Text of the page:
[alert type=alert-blue]Technical details[/alert]
OS Android 5.0 Lollipop
Processor 2.3GHz dual-core
Screen 8.9 inches
Resolution 1536 x 2048
Memory 2GB RAM
Micro SD compatible? No
Rear camera 8MP LED flash
Front camera 1.6MP
Connectivity Wi-Fi, LTE optional
Dimensions 228.2 x 153.7 x 8 mm
Battery 6,700 mAh
The last twelve months haven’t been a great one for tablets. While smartphones have got bigger and better (and better value), tablet technology seems to have been treading water somewhat. 2014 was an almost underwhelming year for Apple, with iPad sales actually falling, and only modest updates in the shape of the iPad Air 2 and the disappointing iPad mini 3, which added a fingerprint scanner and not much else. When a supermarket’s effort, The Tesco Hudl 2, is one of the most talked about tablets of the year, you know things aren’t quite right.
Here to changes things is Google however, teaming up with manufacturer HTC for the first time in years – in fact, their last partnership was back in late 2010 with the original Nexus One smartphone. HTC’s known for its design chops, but less so for tablets, so is this a dream team combination? Nearly.
Google’s tried its hand at a large tablet before, not with much success. The Samsung made Nexus 10 was something of a design disappointment: with its massive, rounded bezels it looked more like a swimming aid than a sexy iPad alternative. The slightly smaller Nexus 9 does not suffer from such problems. This is an HTC device, after all; the company that brought us the mesmerising HTC One line of phones. Though the dull black plastic design language of the Nexus line Google seems to make mandatory regardless of the manufacturer it’s working with is present, HTC manages a few extra flourishes.
There’s the reassuringly solid metal trim around the thin frame, as well as a pair of shockingly loud and effective front facing speakers, a hallmark of HTC as One owners will tell you. While it would have been nice to see the whole case coated in metal, just like an iPad (or the HTC One smartphone range), it’s a solid construction that you won’t feel embarrassed pulling out in a coffee shop – unless it’s to take a photo, because as you’d expect from almost any tablet, its sensor is pretty mediocre. Use your phone instead and save yourself the funny looks.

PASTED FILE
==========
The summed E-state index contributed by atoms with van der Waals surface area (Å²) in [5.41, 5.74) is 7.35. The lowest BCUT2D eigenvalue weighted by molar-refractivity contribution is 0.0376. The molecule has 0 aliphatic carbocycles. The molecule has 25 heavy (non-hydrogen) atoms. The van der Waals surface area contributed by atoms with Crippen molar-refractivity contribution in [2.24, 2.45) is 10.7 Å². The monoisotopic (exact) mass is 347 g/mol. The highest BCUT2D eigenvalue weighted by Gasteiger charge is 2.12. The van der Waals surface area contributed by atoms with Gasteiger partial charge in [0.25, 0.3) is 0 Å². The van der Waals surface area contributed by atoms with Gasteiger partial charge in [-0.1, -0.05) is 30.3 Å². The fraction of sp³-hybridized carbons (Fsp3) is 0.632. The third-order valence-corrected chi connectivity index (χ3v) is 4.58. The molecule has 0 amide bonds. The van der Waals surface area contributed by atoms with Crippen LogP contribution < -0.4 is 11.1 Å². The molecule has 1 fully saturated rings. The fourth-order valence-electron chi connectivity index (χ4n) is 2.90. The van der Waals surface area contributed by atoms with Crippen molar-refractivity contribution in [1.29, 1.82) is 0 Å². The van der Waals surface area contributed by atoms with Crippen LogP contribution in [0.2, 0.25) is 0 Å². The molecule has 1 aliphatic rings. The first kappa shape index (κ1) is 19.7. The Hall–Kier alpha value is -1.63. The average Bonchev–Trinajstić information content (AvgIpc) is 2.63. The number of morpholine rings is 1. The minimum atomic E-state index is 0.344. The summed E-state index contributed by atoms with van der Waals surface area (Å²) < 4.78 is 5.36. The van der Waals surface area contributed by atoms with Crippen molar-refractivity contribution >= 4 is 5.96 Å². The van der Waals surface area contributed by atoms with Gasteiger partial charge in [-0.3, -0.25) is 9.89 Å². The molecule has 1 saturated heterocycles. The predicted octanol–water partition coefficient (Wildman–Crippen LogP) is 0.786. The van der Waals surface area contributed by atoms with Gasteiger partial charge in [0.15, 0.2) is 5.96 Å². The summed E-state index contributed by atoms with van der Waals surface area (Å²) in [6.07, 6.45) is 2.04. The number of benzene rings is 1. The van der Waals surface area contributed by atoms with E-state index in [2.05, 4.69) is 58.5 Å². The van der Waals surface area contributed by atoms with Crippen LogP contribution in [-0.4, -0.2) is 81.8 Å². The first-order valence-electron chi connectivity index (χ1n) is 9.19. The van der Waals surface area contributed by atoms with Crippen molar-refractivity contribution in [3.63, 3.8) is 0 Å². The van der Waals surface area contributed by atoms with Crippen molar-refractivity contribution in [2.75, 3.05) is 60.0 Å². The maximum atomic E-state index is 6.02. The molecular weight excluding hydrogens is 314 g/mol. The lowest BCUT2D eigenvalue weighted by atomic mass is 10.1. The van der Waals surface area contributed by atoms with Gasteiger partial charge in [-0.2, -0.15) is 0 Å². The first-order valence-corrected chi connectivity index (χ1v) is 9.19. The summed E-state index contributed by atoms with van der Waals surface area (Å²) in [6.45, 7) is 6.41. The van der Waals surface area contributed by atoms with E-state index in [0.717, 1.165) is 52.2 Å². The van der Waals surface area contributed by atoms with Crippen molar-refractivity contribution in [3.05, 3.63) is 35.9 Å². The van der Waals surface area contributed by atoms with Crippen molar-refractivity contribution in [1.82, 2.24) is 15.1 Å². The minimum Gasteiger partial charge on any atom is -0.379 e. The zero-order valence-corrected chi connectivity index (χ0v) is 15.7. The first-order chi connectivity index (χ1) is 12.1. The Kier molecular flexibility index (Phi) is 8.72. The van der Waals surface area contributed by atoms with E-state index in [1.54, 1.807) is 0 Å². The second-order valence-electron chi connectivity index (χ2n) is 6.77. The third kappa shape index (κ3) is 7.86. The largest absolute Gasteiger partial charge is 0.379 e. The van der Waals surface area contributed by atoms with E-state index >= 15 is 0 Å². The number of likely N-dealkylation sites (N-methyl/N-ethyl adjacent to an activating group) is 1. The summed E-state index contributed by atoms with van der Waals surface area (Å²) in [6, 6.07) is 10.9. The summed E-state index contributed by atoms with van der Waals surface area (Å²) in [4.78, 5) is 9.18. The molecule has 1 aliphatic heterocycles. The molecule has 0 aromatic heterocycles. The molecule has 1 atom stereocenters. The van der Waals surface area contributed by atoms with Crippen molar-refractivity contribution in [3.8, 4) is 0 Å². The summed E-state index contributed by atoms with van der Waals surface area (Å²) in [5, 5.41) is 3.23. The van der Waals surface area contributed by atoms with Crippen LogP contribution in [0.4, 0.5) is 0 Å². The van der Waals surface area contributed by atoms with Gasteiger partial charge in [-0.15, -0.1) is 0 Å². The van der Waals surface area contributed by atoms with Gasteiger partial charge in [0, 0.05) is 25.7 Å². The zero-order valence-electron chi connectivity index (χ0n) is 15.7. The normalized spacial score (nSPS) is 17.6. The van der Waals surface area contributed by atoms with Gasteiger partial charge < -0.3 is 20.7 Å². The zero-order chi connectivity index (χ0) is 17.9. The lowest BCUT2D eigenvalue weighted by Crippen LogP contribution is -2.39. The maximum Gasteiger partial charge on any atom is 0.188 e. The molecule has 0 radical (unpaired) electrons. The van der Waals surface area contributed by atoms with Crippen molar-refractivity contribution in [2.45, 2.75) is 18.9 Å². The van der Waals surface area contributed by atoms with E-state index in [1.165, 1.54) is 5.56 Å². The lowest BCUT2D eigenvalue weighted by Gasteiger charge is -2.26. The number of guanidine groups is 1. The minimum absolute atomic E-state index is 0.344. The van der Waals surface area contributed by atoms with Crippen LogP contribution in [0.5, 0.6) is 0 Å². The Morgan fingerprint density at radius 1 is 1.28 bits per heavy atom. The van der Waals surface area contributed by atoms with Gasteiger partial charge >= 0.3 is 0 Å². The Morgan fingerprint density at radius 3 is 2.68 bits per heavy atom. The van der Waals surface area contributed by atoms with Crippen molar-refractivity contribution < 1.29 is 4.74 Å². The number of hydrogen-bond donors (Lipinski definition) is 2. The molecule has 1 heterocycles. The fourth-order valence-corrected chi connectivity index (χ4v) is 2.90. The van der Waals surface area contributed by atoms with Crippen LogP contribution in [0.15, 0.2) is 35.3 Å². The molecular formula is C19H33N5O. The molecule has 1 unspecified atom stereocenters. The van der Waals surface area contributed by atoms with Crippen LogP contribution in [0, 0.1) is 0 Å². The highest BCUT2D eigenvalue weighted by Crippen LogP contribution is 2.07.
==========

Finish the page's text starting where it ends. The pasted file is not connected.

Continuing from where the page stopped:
Google sometimes skimps on the displays for its Nexus line devices, but the Nexus 9 does not show any evidence of corners cut. The 2K panel is as crisp, bright and beautiful as the operating system it runs, with vivid but not over-saturated colour reproduction and wide viewing angles. It’s not peerless in the same way an Apple Retina Display is, unfortunately: the display is recessed, and doesn’t feel so close to the glass that it’s almost a sticker, while the chamfers where it meets the frame are more noticeable than we’d like.
Perhaps more importantly, we’re quite taken with the size. The 8.9-inch Nexus 9 is ever so slightly smaller and more portable than a 9.7-inch full fat iPad, but it doesn’t feel like it stalls your productivity in the way a 7-inch tablet or even an iPad mini does. It also deploys a 4:3 ratio screen, much like Apple’s tablets and nobody else’s – see the sidebar for what this means for you. It feels more like an iPad than any Android tablet we’ve tested previously, but in a way that’s natural, not imitation, with a screen size and user experience all its own.
Much of that is down to the software. Every new Nexus device is meant to act as a flagship vehicle for a new version of Google’s operating system, Android, as a sort of benchmark for other manufacturers to try and meet with their own products. In this case, the Nexus 9 acts as the high watermark for Android 5.0 ‘Lollipop’, the biggest overhaul of the operating system in three years.
You can read about the new features inside 5.0 in the sidebar, but its most important aspect is its new look, dubbed Material Design. Lollipop is Android pared down, with as few lines, boxes and text as possible. Even the navigation keys under the screen have been reduced to simple geometric shapes.